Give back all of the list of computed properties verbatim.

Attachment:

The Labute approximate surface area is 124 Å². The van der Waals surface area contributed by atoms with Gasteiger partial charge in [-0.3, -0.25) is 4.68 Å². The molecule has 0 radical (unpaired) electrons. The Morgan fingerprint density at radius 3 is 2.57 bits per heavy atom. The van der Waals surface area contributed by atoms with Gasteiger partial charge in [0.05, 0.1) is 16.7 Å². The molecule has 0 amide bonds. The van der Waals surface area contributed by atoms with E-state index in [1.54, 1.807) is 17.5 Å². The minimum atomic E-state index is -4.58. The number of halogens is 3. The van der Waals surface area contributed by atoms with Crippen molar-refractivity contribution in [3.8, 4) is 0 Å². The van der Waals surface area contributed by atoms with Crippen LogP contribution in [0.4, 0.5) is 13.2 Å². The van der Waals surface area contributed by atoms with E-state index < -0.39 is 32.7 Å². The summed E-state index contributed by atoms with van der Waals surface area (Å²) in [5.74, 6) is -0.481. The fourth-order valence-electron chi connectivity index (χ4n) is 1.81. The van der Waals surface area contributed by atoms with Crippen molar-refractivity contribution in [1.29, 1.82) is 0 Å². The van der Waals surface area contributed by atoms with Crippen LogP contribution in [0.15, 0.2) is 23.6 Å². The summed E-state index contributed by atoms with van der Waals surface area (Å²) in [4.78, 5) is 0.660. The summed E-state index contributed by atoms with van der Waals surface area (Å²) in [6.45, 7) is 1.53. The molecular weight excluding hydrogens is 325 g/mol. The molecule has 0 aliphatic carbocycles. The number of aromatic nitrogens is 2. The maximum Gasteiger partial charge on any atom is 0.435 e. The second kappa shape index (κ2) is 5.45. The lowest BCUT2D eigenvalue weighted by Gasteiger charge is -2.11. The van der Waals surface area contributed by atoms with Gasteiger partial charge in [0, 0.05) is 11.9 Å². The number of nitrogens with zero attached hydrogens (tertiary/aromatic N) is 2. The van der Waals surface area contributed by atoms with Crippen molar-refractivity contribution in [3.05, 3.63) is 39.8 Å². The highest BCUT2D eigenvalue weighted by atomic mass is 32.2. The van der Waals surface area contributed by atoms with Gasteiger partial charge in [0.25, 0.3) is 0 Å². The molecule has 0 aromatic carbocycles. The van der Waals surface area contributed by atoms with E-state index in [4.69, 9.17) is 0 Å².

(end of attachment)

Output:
The Labute approximate surface area is 124 Å². The van der Waals surface area contributed by atoms with Gasteiger partial charge in [-0.3, -0.25) is 4.68 Å². The molecule has 0 radical (unpaired) electrons. The Morgan fingerprint density at radius 3 is 2.57 bits per heavy atom. The van der Waals surface area contributed by atoms with Gasteiger partial charge in [0.05, 0.1) is 16.7 Å². The molecule has 0 amide bonds. The van der Waals surface area contributed by atoms with E-state index in [1.54, 1.807) is 17.5 Å². The minimum atomic E-state index is -4.58. The number of halogens is 3. The van der Waals surface area contributed by atoms with Crippen molar-refractivity contribution in [3.8, 4) is 0 Å². The van der Waals surface area contributed by atoms with Crippen LogP contribution in [0.4, 0.5) is 13.2 Å². The van der Waals surface area contributed by atoms with E-state index < -0.39 is 32.7 Å². The summed E-state index contributed by atoms with van der Waals surface area (Å²) in [5.74, 6) is -0.481. The fourth-order valence-electron chi connectivity index (χ4n) is 1.81. The van der Waals surface area contributed by atoms with Crippen molar-refractivity contribution in [1.29, 1.82) is 0 Å². The van der Waals surface area contributed by atoms with Crippen LogP contribution in [0.15, 0.2) is 23.6 Å². The summed E-state index contributed by atoms with van der Waals surface area (Å²) in [4.78, 5) is 0.660. The summed E-state index contributed by atoms with van der Waals surface area (Å²) in [6.45, 7) is 1.53. The molecular weight excluding hydrogens is 325 g/mol. The molecule has 0 aliphatic carbocycles. The number of aromatic nitrogens is 2. The maximum Gasteiger partial charge on any atom is 0.435 e. The second kappa shape index (κ2) is 5.45. The lowest BCUT2D eigenvalue weighted by Gasteiger charge is -2.11. The van der Waals surface area contributed by atoms with Gasteiger partial charge in [0, 0.05) is 11.9 Å². The number of nitrogens with zero attached hydrogens (tertiary/aromatic N) is 2. The van der Waals surface area contributed by atoms with Crippen molar-refractivity contribution in [3.05, 3.63) is 39.8 Å². The highest BCUT2D eigenvalue weighted by atomic mass is 32.2. The van der Waals surface area contributed by atoms with Gasteiger partial charge in [0.25, 0.3) is 0 Å². The molecule has 0 aromatic carbocycles. The van der Waals surface area contributed by atoms with E-state index in [4.69, 9.17) is 0 Å².